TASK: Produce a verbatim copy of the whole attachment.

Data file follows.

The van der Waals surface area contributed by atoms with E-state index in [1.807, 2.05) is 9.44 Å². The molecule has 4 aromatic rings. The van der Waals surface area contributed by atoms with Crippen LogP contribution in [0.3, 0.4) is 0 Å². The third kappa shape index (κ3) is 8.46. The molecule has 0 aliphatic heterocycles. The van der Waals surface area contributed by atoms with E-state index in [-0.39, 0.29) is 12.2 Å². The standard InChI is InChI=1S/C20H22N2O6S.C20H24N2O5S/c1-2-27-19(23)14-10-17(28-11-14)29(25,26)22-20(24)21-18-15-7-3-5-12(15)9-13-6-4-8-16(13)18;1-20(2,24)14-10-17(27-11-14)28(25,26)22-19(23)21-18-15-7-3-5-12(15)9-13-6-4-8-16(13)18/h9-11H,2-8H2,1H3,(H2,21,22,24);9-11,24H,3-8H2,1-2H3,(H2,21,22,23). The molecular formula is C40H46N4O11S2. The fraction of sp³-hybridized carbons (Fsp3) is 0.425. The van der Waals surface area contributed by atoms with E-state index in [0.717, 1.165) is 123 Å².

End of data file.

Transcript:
The van der Waals surface area contributed by atoms with E-state index in [1.807, 2.05) is 9.44 Å². The molecule has 4 aromatic rings. The van der Waals surface area contributed by atoms with Crippen LogP contribution in [0.3, 0.4) is 0 Å². The third kappa shape index (κ3) is 8.46. The molecule has 0 aliphatic heterocycles. The van der Waals surface area contributed by atoms with E-state index in [-0.39, 0.29) is 12.2 Å². The standard InChI is InChI=1S/C20H22N2O6S.C20H24N2O5S/c1-2-27-19(23)14-10-17(28-11-14)29(25,26)22-20(24)21-18-15-7-3-5-12(15)9-13-6-4-8-16(13)18;1-20(2,24)14-10-17(27-11-14)28(25,26)22-19(23)21-18-15-7-3-5-12(15)9-13-6-4-8-16(13)18/h9-11H,2-8H2,1H3,(H2,21,22,24);9-11,24H,3-8H2,1-2H3,(H2,21,22,23). The molecular formula is C40H46N4O11S2. The fraction of sp³-hybridized carbons (Fsp3) is 0.425. The van der Waals surface area contributed by atoms with E-state index in [0.717, 1.165) is 123 Å².